Acting in the Dark: J. Michael Straczynski mapped out the entire five-season run of the show but didn't tell the actors what would happen to their characters down the road; they would only know once the episode scripts were given to them. This was to make the journey the individual characters went on feel more authentic. This is why Peter Jurasik (Londo) gushes about his character arc in the featurettes.
Actor-Shared Background: Jerry Doyle was an alcoholic in his youth, and the lingering effects killed him at age 60, decades after he'd quit. He's the reason why Garibaldi falling off the wagon was a big plot thread in Season 5, as he did not wish to risk downplaying how destructive the illness is.
Author Phobia: Londo's premonition of standing on his homeworld and watching the sky slowly fill with the Shadow vessels was based on one of JMS' recurring nightmares. He was curious to see if other people would find it as haunting as he did.
Awesome, Dear Boy: Doyle took up acting because he was a self-made millionaire by 35 and needed a new skillset to add to his portfolio. He just randomly decided to audition for B5 and got cast in it. (Of course he was in some small things prior, most memorably as a Bruce Willis"Wannabe" in an episode of Moonlighting.)
Black Sheep Hit: Notably, around the end of Season 2, the network notes ceased. The studio just stopped sending suggestions and demands, apparently content with JMS doing his thing or just ignoring him completely. This may have had something to do with PTEN's decay from an "aspiring fifth network" to "nickname for the Warner Bros. syndication package". It's still one today to Warner Bros.; entries elsewhere on this page discuss how petty and tightfisted they are concerning B5.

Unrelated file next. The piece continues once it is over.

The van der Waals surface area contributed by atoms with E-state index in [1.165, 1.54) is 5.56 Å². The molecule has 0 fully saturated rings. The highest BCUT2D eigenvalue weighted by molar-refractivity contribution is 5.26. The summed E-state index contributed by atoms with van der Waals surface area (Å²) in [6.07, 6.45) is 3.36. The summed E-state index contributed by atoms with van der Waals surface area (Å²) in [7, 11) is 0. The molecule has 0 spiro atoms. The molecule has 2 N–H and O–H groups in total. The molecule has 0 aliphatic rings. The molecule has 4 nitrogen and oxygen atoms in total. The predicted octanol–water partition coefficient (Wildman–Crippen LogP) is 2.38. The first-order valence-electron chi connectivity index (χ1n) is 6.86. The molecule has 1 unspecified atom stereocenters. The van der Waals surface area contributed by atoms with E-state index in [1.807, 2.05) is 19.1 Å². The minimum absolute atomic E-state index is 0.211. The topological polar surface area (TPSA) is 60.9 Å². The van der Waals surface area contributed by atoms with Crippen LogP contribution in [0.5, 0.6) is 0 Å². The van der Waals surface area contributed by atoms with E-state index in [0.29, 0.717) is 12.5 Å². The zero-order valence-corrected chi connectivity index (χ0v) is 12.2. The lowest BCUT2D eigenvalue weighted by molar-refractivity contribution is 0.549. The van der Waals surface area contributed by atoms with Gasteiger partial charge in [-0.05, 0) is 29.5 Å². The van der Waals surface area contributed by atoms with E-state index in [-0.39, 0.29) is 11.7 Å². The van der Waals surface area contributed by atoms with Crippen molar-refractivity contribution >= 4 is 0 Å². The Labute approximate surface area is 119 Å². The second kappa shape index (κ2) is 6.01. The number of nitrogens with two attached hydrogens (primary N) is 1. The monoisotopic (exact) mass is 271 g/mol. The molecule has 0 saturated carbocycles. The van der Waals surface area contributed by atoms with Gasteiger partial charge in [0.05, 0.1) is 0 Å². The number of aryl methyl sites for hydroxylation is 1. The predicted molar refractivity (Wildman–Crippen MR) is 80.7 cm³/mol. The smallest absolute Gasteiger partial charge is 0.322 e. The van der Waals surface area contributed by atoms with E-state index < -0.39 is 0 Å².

It was revealed after Michael O'Hare's passing that he had been suffering from paranoid schizophrenia for the entirety of Season One, in no small part due to the stress of helming a new TV show. But his was not known by the public or his castmates until after his passing. According to JMS, O'Hare held the show up with his bare hands to ensure that the rest of the crew would have a job to go to. But he was in no shape to do it again in Season Two, so he was conspicuously written out off-screen.
Jeff Conaway (Zack) had drug problems that contributed to the pneumonia which ultimately killed him.
When asked about sequels, JMS was known to say that he didn't see how it would be possible "so long as Andreas Katsulas (G'Kar) and Richard Biggs (Dr. Franklin) remain dead." That said, he did The Lost Tales after their passing, and now with his Hollywood success, there seem to be very early feelers out about a real movie. He also noted that Ta'Lon, played by the still living Marshall Teague, is similar enough to G'Kar that he could be used for further stories. However, with Jerry Doyle's death in 2016, followed by Stephen Furst in 2017, and Mira Furlan in 2021, this is looking less likely.
We don't talk about Garibaldi's weird acid trip in "Grey 17 is Missing". JMS doesn't really like to, either.
Bill Mumy (Lennier) is still salty about the way in which he was written out of the show.
Creator Breakdown: By Season Five, JMS was exhausted and in poor health from years of overwork and an unhealthy work environment: an absurd amount of electromagnetic energy was being routed right into his office. An inspector later said that no amount of money could entice him to spend even an hour in the room where JMS had been laboring for years. The Myth Arc was noticeably put on hold, especially early in the season as he struggled to adjust to the compressed plot lines.